The structure of this article corresponds, in a way, to the chronology of the inclusion of individual areas of research and points of view, in an attempt to study the issues pertaining to blindness. The first section shows the philosophical perspective. In the second, we turn to biblical studies, beginning with a general outline of biblical typhlology, as it already sheds some light on the perception of human disabilities (especially, in this case, the sense of sight). Next, there will be a detailed biblical exegesis regarding the most important pericope in this respect, that is, Jesus’ encounter with the disciples going to Emmaus. This section has been supplemented by an interdisciplinary analysis, including contemporary results of psychological research on the mechanisms of human perception.

Such a construction of the argument shows very clearly that the development of the humanities and social sciences enable us to look at the issue of the weakness of human perception from a broader perspective. The interdisciplinary character, strongly emphasised in this article, makes it possible to look much deeper, not only at the problem discussed, but at many other questions of a similar nature. The article is an opening for discussion and an invitation for theologians to engage in further dialogue with the other sciences.

The philosophical perspective

In Western culture and science, the division into five senses comes from Aristotle, for whom the primary sense was sight. It is accepted that sight is at the very top of the hierarchy of senses, ordered as follows: sight, hearing, smell, taste and touch (Aristotle 1933), although Aristotle was not always consistent in this ranking. The Christian way of thinking adopted this hierarchy and it is still in place till this very day. An additional argument for distinguishing eyesight amongst the senses is the fact that the eschatological culmination of Christian spiritual life, that is, meeting God in heaven, is called visio beatifica – beatific vision, rather than hearing or touch. Moreover, from the psychological point of view sight seems to be the most important of the senses; however, there may be some cultural differences in terms of the frequency of use and the sophistication of communicating different sensory information (Majid et al. 2018).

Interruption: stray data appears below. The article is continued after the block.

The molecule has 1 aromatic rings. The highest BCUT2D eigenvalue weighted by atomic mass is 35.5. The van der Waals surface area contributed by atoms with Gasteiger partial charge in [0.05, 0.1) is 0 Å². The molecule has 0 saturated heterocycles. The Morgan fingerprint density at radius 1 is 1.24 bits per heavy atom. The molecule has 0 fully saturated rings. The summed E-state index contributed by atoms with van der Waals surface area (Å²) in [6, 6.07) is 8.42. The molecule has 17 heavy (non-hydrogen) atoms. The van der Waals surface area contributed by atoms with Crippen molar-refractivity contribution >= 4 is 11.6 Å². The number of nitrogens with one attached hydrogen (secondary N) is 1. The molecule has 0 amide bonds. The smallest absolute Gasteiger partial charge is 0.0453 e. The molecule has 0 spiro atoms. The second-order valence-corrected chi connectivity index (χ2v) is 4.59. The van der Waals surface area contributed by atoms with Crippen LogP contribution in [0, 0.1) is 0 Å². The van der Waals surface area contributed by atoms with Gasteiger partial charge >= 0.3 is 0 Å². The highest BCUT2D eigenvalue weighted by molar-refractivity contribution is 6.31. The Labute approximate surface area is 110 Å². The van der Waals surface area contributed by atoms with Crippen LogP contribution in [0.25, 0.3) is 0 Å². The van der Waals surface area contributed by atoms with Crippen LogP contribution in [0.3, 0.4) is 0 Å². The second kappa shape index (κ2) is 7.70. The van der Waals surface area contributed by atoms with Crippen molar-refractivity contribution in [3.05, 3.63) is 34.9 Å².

Another argument in favour of eyesight is the fact that, in his theological reflections, St Thomas Aquinas uses the metaphor of seeing in a cognitive context, which he does not do when talking about hearing or any other sensory experience. In St Thomas’ description of the external senses, eyesight is the best and, indeed, the only sense that does not require any natural or physical change in an organ nor in its subject; therefore, seeing is the best metaphor, because its immaterial nature makes it the closest of all the senses to immaterial intellectual cognition (Aquinas, Summa theologica, Suppl., q. 92).